The bean has always held a special nostalgia for me. Some of my fondest childhood memories include standing at the kitchen sink helping my grandma snap beans after an afternoon of climbing the apple trees in her backyard. There’s something about that repetitive movement and the sound of snapping that still brings me comfort in my own kitchen as an adult—which is why it’s a vegetable I always have in my summer garden.
Regardless of your own food memories, I’m here to encourage you to grow them in your garden, too! They’re simple to grow and are feverish producers—and you don’t need a full-fledged homestead, either (small-space dwellers, I’m looking at you). If you’ve got a pot, there’s a bush bean ready to reward you.
There are a lot of bean varieties out there to explore, and the hardest part about growing them can be deciding which ones to pick from the seed catalog. So, get ready to start dreaming up spicy green bean salads, smooth fava bean dips, homegrown edamame snacks…heck, you could even try your hand at some gorgeous Greek gigante beans, and save them for fall stews!
Since there are so many bean varieties, it can be hard to know which type might work best for your growing conditions. The most important things to know are the differences between two basic bean groups, pole and bush beans. From there, you can explore the flavors, textures, and colors that excite you most.
These climbing vine varieties can reach 10 to 15 feet in height, which means they’ll need some sort of support as they grow. They offer a longer harvesting window, producing pods as they climb (usually 6 to 8 weeks), so if you have the vertical space for it, this is a great bean to grow all summer long.
Far more compact (topping out at about 2 feet), these varieties are great for smaller spaces and patio gardens, as they do not need any support as they grow. Usually planted in double rows and perfect for raised beds and containers alike, they produce during a shorter 3 to 4 week window, making succession planting a consideration for longer harvesting windows throughout the season.
Snap, Shell, And Dry Beans:
The most commonly grown beans are snap varieties, which are eaten whole, tender, and young while the beans are still small. Shell beans like edamame and fava are removed from their pod and enjoyed fresh or steamed. Finally, dried beans are left on the plant to dry before harvesting, and can have an incredible shelf life when stored properly.
Green, Wax, And Purple Beans:
These podded varieties can also be broken down into color categories. The “green” in green beans (the most commonly grown) actually refers to its immature, soft texture instead of its color, while wax beans have a waxier texture and, in some cases, yellow pods. Purple beans are gorgeous hanging from the vine, but it’s worth noting that they lose their color once cooked.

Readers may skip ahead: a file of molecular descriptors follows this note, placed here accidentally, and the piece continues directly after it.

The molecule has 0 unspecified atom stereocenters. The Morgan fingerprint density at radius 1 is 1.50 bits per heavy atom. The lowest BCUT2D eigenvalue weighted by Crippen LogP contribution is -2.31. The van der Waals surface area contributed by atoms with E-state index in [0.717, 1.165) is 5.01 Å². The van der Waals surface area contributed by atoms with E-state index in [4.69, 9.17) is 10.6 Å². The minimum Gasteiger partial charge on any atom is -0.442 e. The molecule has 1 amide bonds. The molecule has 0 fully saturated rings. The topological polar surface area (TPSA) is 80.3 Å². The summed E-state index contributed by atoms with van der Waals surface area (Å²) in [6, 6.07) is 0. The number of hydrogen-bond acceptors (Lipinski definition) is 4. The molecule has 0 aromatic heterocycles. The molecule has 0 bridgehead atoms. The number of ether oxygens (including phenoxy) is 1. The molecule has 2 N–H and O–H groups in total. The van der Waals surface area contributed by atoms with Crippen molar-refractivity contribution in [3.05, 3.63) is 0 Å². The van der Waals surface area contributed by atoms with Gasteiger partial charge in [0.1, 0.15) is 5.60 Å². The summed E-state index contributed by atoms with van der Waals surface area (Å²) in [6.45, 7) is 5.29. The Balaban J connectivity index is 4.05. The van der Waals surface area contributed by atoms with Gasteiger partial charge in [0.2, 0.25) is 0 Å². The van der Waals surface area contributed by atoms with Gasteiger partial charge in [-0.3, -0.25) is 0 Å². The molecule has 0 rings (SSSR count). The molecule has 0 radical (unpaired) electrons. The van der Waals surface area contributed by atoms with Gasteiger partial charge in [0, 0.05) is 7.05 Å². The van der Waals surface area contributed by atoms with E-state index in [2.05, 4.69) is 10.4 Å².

No matter what kind of bean you decide on, they all have the same basic needs (outside of spacing and trellis support): full sun and rich, warm, loamy soil with good drainage. Beans don’t typically enjoy being transplanted, so it’s recommended they be sown in place well after the last frost. I personally like to soak my bean seeds overnight before planting them to kick-start germination, but it’s not necessary. If you happen to impulse-buy a perky pack of bean seedlings at the nursery, don’t fret—just take extra care not to disturb the root balls when placing them into the ground.
The amazing thing about beans is they don’t need much else, including fertilization, and, in fact, are incredible for your garden’s overall soil health. They improve soil with the bacteria that create nodules in their roots while converting atmospheric nitrogen into ammonium nitrogen, which is released into the soil to be shared by neighboring plants. This is why many gardeners plant legumes as a rotation crop to revitalize overworked soil. Plants are amazing, my friends, and the humble bean is no exception!
If you’re growing in a container, make sure you’ve got a pot that’s at least 12 inches deep, and with great drainage. Unglazed pots and wine barrels are ideal as they allow extra moisture to evaporate, avoiding overly damp soil and root rot. As long as you plant in full sun and stay on top of your watering routine, you should have no trouble.